South Korea’s Ambitions

By Staff Writer | May 1, 2004
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International helicopter manufacturers are refining their response to South Korea's RFP to develop and produce more than 500 helicopters, and bracing for a down-select next month.

The Korea Multi-Role Helicopter project, which has been in the works for more than seven years, took a step forward in mid-February. South Korea's Ministry of National Defense issued a notice of a weapon systems acquisition plan to replace the aging fleets of AH-1S, MD500 and UH-1H helicopters used by the nation's army, navy and air force.

Competitors lined up to bid on the project include AgustaWestland, Bell Helicopter Textron, Eurocopter, Kamov and Sikorsky.


The project aims to acquire two aircraft types: 338 utility and 180 attack helicopters. A key requirement of the program is to maximize commonality of major components. The twin-engine aircraft would have a maximum takeoff weight of about 15,000 lb. (6,800 kg.).

The program calls for spending about $12.5 billion over 30 years, of which roughly $670 million would be for design and production of the first aircraft. A goal is to have 72 percent of the aircraft's systems use indigenous Korean technology, with the rest coming from foreign partners.

The program calls for selection of foreign partners next month, completion of a plan for development in September and development work start ing in October. The goal is to field the utility version by 2010 and the attack helicopter by 2012.

The Agency for Defense Development is designated as the lead agency to conduct a conceptual study and conduct exploratory development, or engineering and manufacturing design. Korea Aerospace Industries has been designated at the lead to conduct full-scale development.

Challenges facing the Korea Multi-Role Helicopter include sustaining funding for it. The defense and commerce ministries each had requested $4.2 million in their 2004 budgets to start development of the concept for the helicopter, but only received $1.2 million from the National Assembly, according to officials in Seoul.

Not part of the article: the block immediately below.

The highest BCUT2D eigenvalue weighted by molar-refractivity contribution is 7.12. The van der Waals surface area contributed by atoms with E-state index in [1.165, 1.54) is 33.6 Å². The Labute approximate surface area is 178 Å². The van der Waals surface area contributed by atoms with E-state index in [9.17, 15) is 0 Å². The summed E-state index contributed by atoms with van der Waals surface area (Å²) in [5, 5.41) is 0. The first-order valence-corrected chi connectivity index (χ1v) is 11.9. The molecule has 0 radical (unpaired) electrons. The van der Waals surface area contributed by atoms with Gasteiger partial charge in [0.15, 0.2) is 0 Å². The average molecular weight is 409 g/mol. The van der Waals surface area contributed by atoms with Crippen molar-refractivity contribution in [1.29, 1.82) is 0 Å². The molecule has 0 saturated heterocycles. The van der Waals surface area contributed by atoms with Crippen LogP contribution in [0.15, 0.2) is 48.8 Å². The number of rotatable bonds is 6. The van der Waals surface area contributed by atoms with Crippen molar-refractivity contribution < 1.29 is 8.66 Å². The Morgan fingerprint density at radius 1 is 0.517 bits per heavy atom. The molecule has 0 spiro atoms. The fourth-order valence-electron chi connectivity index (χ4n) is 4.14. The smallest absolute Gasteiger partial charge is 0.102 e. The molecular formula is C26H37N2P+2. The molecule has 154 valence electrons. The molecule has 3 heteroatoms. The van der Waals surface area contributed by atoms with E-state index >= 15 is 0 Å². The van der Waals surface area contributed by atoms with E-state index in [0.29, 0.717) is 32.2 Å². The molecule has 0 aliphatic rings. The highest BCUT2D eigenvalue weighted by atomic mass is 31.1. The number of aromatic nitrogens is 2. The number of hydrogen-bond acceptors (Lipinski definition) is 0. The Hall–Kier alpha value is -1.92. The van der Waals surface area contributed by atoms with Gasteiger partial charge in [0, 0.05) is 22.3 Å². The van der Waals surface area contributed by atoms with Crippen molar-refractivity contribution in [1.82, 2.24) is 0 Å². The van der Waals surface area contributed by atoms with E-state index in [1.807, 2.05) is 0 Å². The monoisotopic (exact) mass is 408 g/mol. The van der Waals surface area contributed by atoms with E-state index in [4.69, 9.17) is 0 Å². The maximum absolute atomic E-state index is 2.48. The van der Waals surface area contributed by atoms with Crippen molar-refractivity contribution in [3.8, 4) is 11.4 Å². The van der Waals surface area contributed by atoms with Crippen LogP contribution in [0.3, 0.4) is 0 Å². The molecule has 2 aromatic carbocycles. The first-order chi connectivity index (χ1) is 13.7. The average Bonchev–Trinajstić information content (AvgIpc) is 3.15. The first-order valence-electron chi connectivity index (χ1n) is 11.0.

Another challenge is that some of the aircraft slated for replacement by the multi-role helicopter are scheduled to be retired in 2008. It would be difficult, to say the least, to develop and field a new helicopter in six to eight years. Given the apparent two-year gap between retirements and introduce of the utility version of the new helicopter, South Korea may be forced to acquire current-production aircraft, such as additional Blackhawks, or opt for an upgrade, such as the variety being offered by Bell and other vendors for the Huey. South Korea recently signed a seven-year contract for Huey parts. The need for interim measures obviously would increase if the Multi-Role Helicopter programs slips at all.

A major challenge lies in South Korea's desire to use the new project as a platform for developing indigenous helicopter design and manufacturing capabilities. It has some capability now. Korea Aerospace Industries, the lead outfit for full-scale development of the multi-role helicopter, builds SB427s under an agreement with Bell and produces Boeing AH-64 Apache fuselages and tail booms. Korean Air has jointly produced Black Hawk helicopters under license from Sikorsky for the Korean military, the first of which entered service in 1990. Those companies have a pact to cooperate on the development of multi-purpose helicopters.

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